We arrived just as the Matterhorn and its vast company of stone giants disappeared when all grew grayer, the wind picked up and a snow storm blew in very rapidly. Laughing at the June snow, we took photos of ourselfs making snowballs. Exhilarated, awed and clutching the handrails, we looked down far, far below to the small glacial lake -semi precious azure - scalloped into the snow valley. I imagined sliding down the white snow, and diving in from it's small snow cliff, holding my breath underwater, staring and submerged, enveloped and stunned by the intensity and purity of it's vivid blue.

Darius watched the birds fly and dive below aware of the beauty, which itself, is unaware of its own. Around us the red swiss flags snapped and folded wildly, and the snowfall fogged the broad platforms.

Darius grew more subdued but retained his gaze into my eyes, an almost painful, constant awareness.

We parted company.Well, he did, telling me he'd be back soon. "Okay but where are you going?" I asked. "Just hang around here - I'll be back soon." he said, turning and going off into the snowstorm.

I walked around, peering in all directions at the Swiss views dimmed by mist. I didn't use my blind cane then, but if I walked carefully in daylight, usually could manage not to collide too often.

The eaves of a roof offered those around shelter from the June snow, it fell thickly now, and we smiled, the laughter and soft chatter of many languages muffled, our faces upturned, and waited for it to let up.

Squinting at all this, I got restless and wandered into the snowfall. I tried to find him, tried up those stairs, near a small outbuilding, I scanned and rescanned there, trying to catch in the little tunnel, some yellow, or familiar shape. I heard two taps beside me on the glass, and found him inside, fringed by the interior gloom, seated peacefully, appearing both very near and very far, and sipping from a cup.We nodded.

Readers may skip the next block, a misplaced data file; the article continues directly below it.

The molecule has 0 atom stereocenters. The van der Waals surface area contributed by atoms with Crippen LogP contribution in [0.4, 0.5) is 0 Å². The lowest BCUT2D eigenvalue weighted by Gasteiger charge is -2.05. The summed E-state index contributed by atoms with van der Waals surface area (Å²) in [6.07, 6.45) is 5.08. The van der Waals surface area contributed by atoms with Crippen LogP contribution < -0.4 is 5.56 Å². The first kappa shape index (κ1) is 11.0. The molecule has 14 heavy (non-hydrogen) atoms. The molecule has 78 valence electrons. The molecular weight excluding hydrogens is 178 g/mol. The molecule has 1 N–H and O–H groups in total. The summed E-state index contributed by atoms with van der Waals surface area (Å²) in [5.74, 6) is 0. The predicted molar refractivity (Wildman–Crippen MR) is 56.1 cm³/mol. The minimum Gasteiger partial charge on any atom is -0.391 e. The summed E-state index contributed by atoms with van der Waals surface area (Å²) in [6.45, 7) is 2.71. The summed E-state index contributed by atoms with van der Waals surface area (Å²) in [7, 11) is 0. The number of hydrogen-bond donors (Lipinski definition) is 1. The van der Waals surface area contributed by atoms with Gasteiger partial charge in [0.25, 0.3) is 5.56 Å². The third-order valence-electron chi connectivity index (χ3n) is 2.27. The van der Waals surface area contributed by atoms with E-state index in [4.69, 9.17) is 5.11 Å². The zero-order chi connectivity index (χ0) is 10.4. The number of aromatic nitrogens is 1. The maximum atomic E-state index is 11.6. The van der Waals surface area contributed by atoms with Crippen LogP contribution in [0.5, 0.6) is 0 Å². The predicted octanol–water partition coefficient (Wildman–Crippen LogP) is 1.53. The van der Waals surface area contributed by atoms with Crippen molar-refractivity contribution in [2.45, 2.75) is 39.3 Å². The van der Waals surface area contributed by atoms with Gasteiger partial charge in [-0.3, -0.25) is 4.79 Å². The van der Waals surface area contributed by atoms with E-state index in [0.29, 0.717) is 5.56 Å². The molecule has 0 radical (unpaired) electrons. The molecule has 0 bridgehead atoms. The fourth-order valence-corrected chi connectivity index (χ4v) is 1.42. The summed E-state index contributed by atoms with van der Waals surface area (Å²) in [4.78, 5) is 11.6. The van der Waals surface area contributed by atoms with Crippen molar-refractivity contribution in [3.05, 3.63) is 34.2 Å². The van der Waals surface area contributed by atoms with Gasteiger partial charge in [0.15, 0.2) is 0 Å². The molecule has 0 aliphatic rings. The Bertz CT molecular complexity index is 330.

We talked about that trip later sometimes. He avoided filling me in on where he'd gone then during the snowstorm, the longer he evaded my questions, the more curious I became. Twenty years allow me to relate this, and its not much.

Before I'd known my friend he had met a man in college here in New York,who was also studying mathematics there, but Darius' feelings for this studious, determined student weren't fulfiled meaningfully. By chance they met once again some time later. Grant, it seemed had intense feelings for my friend as well, and, at last they joined together as lovers.

Then together they constructed. Math. Origami, folded. Unfurling. Ferociously. Shiny glasses, toolboxes and a floor of coins. Each night they slept under piles of laundry,wet faces, fingers tenderly entwinned around the soft hair of the other, the Egyptian and the Slav, the damp, shared air.

Darius drew Grant tightly, brushing his hair, cleaning his smudged glasses. Grant of the askew collar.

I can undertsnad how a sheet of paper 100 miles long and two feet widei s of course, very large in our three dimensions. But tilted on its tiny edge its reduced, nearly invisible. Similarly they tilted dimensions and topgraphies. Math, Darius would tell me allows you to understand truth by proofs, numeracal patterns emerge, which, in effect, reflect structures in other dimensions. Like radar boucning, we can underdtand the reflections in how the numbers deliver thier patterns. In all dimesnions you can take math with you. The numbers, the proofs, have no obligation to make sense to anyone.

That time entwined with his lover then, was fertile, and laid the foundations for much of what was to follow in Darius' research, proofs he uncovered that frightened him, frightened him enough to cause him to stop publication, put it away for later, so signifigant were the implications, he himself could not deal with their meaning.

Darius had met the embodiment of his fufilment and warm completion, someone who understood him, a Giacometti with one of the highest IQ scores in the state, but little sense of making things easy for himself. Ahead was their life. Their fingers traced along Darius' globe, the travels they'd make together.